Across the country, crime victims funds face reduced budgets, but Tennessee's fee-based system is holding strong even during the economic downturn.
Tennessee's Criminal Injuries Compensation Fund held a balance of nearly $7 million at the end of the 2008 fiscal year, said Steve Curry, assistant to the state treasurer.
The fund collects money though a combination of probation, parole and bond fees, along with money from the federal government and privilege taxes levied against convicted criminals.
Some of the money is then paid to victims of crime who do not have a means to pay medical, legal or related bills.
* The number of claims nationwide to crime victim compensation funds has grow by 31 percent in the last decade.
* There were 117,486 claims in 1998 and 172,378 claims in 2007.
ABOUT TENNESSEE'S FUND
Tennessee's Criminal Injuries Compensation Fund collected:
* 2005: $10.9 million
* 2006: $11.1 million
* 2007: $12 million
* Forty percent of funds come from privilege taxes paid by convicted criminals.
* Thirty percent is from federal funds.
* Twenty percent is from probation fees.
* The remaining fees are from a combination of parole fees, bond forfeitures and other sources.
* The fund paid $12.7 million on 1,854 claims in 2007.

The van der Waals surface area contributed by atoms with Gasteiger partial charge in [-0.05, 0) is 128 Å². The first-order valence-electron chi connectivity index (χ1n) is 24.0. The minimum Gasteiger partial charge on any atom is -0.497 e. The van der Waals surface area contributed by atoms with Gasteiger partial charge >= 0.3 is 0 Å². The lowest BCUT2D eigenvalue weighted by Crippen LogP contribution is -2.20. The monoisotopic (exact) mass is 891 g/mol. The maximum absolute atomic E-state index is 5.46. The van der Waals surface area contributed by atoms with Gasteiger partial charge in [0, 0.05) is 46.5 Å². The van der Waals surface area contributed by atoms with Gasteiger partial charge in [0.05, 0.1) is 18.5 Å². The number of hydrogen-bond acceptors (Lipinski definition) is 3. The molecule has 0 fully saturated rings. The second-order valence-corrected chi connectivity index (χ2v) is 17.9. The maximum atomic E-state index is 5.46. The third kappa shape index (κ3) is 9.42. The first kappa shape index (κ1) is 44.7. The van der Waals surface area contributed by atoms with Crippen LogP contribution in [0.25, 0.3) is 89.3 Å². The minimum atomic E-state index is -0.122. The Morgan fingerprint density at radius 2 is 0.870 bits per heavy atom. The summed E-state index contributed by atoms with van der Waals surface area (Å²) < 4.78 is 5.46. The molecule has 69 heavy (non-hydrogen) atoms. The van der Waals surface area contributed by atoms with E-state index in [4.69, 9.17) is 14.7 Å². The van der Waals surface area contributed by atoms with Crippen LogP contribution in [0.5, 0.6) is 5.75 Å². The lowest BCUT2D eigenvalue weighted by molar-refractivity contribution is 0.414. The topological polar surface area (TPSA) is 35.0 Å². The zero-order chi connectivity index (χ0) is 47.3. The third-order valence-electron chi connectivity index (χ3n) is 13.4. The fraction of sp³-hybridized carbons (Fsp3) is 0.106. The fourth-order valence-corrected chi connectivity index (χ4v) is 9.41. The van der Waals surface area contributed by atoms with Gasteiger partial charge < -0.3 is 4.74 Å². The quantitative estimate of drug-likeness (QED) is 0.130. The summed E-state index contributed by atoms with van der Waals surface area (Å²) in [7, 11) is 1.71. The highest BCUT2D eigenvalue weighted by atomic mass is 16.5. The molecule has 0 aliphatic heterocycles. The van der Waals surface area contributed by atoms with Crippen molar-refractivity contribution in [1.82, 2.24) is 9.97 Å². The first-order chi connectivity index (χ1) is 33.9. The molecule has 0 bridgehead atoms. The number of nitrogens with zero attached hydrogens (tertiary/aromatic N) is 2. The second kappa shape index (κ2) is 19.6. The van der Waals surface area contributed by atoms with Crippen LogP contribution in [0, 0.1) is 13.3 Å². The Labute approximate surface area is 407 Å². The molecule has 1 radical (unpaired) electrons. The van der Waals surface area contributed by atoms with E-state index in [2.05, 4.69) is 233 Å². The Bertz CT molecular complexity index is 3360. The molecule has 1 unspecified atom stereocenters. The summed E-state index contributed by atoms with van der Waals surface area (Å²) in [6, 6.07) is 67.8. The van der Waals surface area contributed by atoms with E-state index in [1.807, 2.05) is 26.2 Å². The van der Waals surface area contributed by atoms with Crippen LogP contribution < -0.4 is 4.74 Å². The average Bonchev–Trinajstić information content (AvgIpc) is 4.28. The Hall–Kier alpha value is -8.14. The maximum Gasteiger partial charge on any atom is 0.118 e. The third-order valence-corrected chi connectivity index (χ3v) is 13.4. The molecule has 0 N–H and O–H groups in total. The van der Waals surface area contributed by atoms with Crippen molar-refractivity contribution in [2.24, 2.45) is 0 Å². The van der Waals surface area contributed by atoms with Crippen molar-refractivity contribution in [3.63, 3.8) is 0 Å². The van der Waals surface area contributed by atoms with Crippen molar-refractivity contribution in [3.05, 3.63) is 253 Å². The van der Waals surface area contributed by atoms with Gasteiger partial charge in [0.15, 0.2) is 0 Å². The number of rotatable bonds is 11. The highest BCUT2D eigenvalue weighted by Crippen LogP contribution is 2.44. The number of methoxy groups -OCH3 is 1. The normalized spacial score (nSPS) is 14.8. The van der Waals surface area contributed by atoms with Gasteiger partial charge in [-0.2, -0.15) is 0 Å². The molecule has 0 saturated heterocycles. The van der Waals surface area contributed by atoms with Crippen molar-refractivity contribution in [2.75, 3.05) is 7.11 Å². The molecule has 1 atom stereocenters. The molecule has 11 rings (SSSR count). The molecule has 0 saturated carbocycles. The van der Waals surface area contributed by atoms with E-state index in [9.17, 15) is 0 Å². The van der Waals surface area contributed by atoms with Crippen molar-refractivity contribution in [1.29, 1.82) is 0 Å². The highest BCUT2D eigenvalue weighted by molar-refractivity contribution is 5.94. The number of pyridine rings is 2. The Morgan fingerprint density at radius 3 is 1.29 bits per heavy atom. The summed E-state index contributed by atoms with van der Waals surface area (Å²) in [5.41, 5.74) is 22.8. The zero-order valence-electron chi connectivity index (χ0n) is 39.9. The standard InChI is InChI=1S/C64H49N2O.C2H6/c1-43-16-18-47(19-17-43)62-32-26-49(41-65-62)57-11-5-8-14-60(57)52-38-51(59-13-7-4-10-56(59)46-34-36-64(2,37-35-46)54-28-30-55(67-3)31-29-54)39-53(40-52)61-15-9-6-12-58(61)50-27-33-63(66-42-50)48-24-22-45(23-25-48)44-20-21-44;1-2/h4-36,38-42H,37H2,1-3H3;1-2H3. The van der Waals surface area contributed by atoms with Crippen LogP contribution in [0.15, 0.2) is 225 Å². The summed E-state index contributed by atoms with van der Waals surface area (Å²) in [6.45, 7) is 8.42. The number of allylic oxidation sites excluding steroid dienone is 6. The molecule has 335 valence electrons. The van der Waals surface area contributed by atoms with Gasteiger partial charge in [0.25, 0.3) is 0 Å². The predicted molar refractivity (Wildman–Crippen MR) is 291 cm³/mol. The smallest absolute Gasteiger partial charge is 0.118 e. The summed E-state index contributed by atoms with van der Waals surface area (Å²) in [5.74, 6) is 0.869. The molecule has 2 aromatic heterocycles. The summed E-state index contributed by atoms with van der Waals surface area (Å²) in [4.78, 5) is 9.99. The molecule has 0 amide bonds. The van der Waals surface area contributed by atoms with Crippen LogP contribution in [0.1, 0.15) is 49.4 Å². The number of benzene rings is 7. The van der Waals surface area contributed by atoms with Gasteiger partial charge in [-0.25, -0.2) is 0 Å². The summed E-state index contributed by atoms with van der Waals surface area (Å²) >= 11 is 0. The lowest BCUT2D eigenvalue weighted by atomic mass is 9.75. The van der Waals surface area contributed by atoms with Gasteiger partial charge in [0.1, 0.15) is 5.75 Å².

Source: Tennessee State Treasurer Department, U.S. Department of Justice
"We don't see the revenue fluctuation as the state does," Mr. Curry said.
Money has increased each year from $10.9 million in 2005 to $12 million in 2007, the most recent year numbers were listed.
The economic stimulus package signed last week by President Barack Obama includes funding for both victim's funds and the system of victim's assistance programs such as rape crisis centers and other counseling services.
Mr. Curry said Tennessee could receive as much as $1.5 million from the stimulus, though the final numbers have not been determined by the Office for Victims of Crimes in the U.S. Department of Justice.
Susan Howley, director of the public policy division for National Victims of Crime, said the funds are a vital resource considering what's expected of crime victims.
"We ask them to come forward and cooperate in criminal cases. The least we can do is cover some of their out-of-pocket expenses until they receive compensation," Ms. Howley said.
Ms. Howley said compensation ranges widely from state to state. "A few have a cap of about $10,000 per case, while others are as high as $75,000," she said.
Tennessee caps individual cases at $30,000 for maximum compensation. The nationwide average is $25,000.
Funding problems in some states are from a combination of rising medical costs and job losses, which can cause more crime victims to seek assistance, Ms. Howley said.
Anne Adams, director of the division of claims for the Tennessee treasurer, said her office hasn't seen that combination in the claims it has received.
"I don't think so, we've seen medical costs increase, but we've not seen claims related to job loss increase at this time," she said.